It was awful. Dissatisfied with the HVAC system in our home I turned to NextDoor, the online neighborhood forum that can provide useful references. I somehow seem to have opted out of its daily or weekly digests but located my login only to be greeted with a missing person notice, a couple of blocks away.
It was awful. Jasmin Cigarroa never came down from her apartment last week when a friend texted her for a planned night out. A community search was organized and a poster was taped to our lobby door.
I’d never before witnessed a true crime scenario unfold on social media. Dozens of over-the-backyard-fence conversations were transcribed in real time: disappearance hypotheses, prayers In Jesus [sic] All Powerful Name, Australian Cattle Dogs offered for tracking, psychics maligned and defended, witness testimony, Facebook postings, automobile make and model, suspect whereabouts, recovered evidence. Amid all this was the moving expression of “I just met your family in the driveway and if you ever need anything, I’m here for you.”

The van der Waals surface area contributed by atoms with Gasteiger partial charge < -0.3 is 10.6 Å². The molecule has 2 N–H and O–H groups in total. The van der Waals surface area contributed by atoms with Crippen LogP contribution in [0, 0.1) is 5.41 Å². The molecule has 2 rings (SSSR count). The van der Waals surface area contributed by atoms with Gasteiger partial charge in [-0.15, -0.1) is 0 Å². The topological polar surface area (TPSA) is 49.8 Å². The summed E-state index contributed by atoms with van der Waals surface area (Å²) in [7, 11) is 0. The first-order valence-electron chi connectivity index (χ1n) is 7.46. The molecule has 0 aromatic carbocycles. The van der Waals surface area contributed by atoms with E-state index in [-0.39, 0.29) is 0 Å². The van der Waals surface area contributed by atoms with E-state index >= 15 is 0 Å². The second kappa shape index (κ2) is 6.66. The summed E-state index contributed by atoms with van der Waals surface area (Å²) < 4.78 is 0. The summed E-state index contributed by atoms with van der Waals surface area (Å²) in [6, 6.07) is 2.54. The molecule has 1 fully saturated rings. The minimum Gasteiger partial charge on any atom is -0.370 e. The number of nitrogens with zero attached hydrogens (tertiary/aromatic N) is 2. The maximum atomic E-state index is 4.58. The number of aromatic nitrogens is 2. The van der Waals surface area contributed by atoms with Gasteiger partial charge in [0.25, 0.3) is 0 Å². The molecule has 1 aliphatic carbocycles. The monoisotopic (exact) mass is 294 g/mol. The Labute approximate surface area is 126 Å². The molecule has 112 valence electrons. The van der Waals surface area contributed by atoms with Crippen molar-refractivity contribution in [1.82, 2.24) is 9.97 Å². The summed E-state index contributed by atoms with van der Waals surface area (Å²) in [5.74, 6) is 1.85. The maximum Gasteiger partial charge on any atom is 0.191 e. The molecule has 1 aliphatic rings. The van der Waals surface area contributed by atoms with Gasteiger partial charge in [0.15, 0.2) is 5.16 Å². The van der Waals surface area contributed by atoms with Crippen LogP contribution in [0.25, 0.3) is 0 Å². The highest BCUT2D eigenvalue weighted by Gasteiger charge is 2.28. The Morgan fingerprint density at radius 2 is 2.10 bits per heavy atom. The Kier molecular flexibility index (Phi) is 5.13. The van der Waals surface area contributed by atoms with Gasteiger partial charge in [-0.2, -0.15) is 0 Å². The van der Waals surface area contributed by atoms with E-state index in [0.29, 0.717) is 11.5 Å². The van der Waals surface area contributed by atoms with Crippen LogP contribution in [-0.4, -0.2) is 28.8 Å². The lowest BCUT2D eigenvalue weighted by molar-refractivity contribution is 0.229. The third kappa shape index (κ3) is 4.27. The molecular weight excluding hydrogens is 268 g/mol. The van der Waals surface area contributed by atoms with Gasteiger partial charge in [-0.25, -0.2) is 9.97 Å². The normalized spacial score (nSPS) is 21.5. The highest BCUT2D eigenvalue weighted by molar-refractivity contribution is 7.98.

And this, posted by Cigarroa’s brother Francisco “Pancho”:
Unfortunately Jasmin was found dead we just got the news
Jasmin’s husband was arrested on investigation of first-degree murder. Pancho told the local CBS station, “I want what happened to my sister to be a movement for any other women that are in the situation she was.”
An existing movement an ocean away was sparked yet again by the murder of Sarah Everard on March 3. Like Jasmin Cigarroa, Everard’s remains were located miles from where she’d last been seen. Her accused killer is a London Metropolitan Police officer.
A candlelight vigil was held on Friday for Cigarroa in our neighborhood; no arrests that I know of. On Saturday a “Reclaim the Streets” vigil in London was conveniently clamped down upon by the Met squad, claiming a public health threat due to C-19 restrictions.
It was aweful. This week we watched sister stories: the disappearance of Syrian dissident Razan Zaitouneh, how Albanian women are disposed of by their patriarchy, how a DRC woman was “conscripted,” and how women took to the streets on International Women’s Day to demand their very existence.